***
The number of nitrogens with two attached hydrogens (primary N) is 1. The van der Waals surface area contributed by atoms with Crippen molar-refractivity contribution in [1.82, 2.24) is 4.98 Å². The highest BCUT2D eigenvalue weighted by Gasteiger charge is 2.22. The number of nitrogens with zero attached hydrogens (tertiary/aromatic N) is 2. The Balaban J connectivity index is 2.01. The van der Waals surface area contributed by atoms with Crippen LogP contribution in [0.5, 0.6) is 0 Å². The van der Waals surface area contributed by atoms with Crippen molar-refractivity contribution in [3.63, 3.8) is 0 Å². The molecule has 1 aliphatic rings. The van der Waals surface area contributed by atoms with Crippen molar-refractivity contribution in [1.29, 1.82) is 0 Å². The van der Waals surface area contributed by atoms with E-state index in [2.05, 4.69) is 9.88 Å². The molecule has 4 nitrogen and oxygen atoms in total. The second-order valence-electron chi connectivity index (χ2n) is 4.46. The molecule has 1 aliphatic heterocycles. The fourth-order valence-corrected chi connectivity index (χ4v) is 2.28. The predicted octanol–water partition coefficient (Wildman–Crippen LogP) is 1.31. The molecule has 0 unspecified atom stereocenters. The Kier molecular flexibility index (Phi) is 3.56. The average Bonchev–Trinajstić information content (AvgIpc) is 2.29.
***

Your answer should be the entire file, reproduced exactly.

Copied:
The number of nitrogens with two attached hydrogens (primary N) is 1. The van der Waals surface area contributed by atoms with Crippen molar-refractivity contribution in [1.82, 2.24) is 4.98 Å². The highest BCUT2D eigenvalue weighted by Gasteiger charge is 2.22. The number of nitrogens with zero attached hydrogens (tertiary/aromatic N) is 2. The Balaban J connectivity index is 2.01. The van der Waals surface area contributed by atoms with Crippen LogP contribution in [0.5, 0.6) is 0 Å². The van der Waals surface area contributed by atoms with Crippen molar-refractivity contribution in [3.63, 3.8) is 0 Å². The molecule has 1 aliphatic rings. The van der Waals surface area contributed by atoms with Crippen molar-refractivity contribution in [1.29, 1.82) is 0 Å². The van der Waals surface area contributed by atoms with E-state index in [2.05, 4.69) is 9.88 Å². The molecule has 4 nitrogen and oxygen atoms in total. The second-order valence-electron chi connectivity index (χ2n) is 4.46. The molecule has 1 aliphatic heterocycles. The fourth-order valence-corrected chi connectivity index (χ4v) is 2.28. The predicted octanol–water partition coefficient (Wildman–Crippen LogP) is 1.31. The molecule has 0 unspecified atom stereocenters. The Kier molecular flexibility index (Phi) is 3.56. The average Bonchev–Trinajstić information content (AvgIpc) is 2.29.